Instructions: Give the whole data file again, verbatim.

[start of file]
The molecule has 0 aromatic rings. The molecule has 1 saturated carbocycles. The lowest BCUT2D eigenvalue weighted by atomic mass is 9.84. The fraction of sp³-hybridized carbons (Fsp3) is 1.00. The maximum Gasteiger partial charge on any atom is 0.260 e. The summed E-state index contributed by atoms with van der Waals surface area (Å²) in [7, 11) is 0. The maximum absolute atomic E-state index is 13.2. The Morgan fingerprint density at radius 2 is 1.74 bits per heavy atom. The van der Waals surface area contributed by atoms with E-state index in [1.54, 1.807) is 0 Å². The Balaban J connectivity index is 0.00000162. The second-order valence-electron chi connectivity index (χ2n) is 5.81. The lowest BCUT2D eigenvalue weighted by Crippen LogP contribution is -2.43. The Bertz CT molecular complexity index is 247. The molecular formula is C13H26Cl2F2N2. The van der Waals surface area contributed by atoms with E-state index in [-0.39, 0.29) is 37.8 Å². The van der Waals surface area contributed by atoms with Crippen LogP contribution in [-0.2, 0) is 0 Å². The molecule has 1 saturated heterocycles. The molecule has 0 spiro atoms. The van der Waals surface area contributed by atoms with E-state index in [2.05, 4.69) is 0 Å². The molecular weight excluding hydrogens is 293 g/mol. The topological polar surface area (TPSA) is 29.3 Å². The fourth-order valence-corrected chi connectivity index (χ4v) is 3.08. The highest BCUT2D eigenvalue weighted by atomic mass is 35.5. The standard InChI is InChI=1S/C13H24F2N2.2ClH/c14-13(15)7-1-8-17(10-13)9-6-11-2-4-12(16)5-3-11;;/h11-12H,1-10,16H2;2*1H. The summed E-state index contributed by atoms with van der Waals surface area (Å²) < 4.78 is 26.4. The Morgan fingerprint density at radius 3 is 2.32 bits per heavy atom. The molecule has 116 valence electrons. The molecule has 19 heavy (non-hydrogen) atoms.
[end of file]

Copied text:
The molecule has 0 aromatic rings. The molecule has 1 saturated carbocycles. The lowest BCUT2D eigenvalue weighted by atomic mass is 9.84. The fraction of sp³-hybridized carbons (Fsp3) is 1.00. The maximum Gasteiger partial charge on any atom is 0.260 e. The summed E-state index contributed by atoms with van der Waals surface area (Å²) in [7, 11) is 0. The maximum absolute atomic E-state index is 13.2. The Morgan fingerprint density at radius 2 is 1.74 bits per heavy atom. The van der Waals surface area contributed by atoms with E-state index in [1.54, 1.807) is 0 Å². The Balaban J connectivity index is 0.00000162. The second-order valence-electron chi connectivity index (χ2n) is 5.81. The lowest BCUT2D eigenvalue weighted by Crippen LogP contribution is -2.43. The Bertz CT molecular complexity index is 247. The molecular formula is C13H26Cl2F2N2. The van der Waals surface area contributed by atoms with E-state index in [-0.39, 0.29) is 37.8 Å². The van der Waals surface area contributed by atoms with Crippen LogP contribution in [-0.2, 0) is 0 Å². The molecule has 1 saturated heterocycles. The molecule has 0 spiro atoms. The van der Waals surface area contributed by atoms with E-state index in [2.05, 4.69) is 0 Å². The molecular weight excluding hydrogens is 293 g/mol. The topological polar surface area (TPSA) is 29.3 Å². The fourth-order valence-corrected chi connectivity index (χ4v) is 3.08. The highest BCUT2D eigenvalue weighted by atomic mass is 35.5. The standard InChI is InChI=1S/C13H24F2N2.2ClH/c14-13(15)7-1-8-17(10-13)9-6-11-2-4-12(16)5-3-11;;/h11-12H,1-10,16H2;2*1H. The summed E-state index contributed by atoms with van der Waals surface area (Å²) < 4.78 is 26.4. The Morgan fingerprint density at radius 3 is 2.32 bits per heavy atom. The molecule has 116 valence electrons. The molecule has 19 heavy (non-hydrogen) atoms.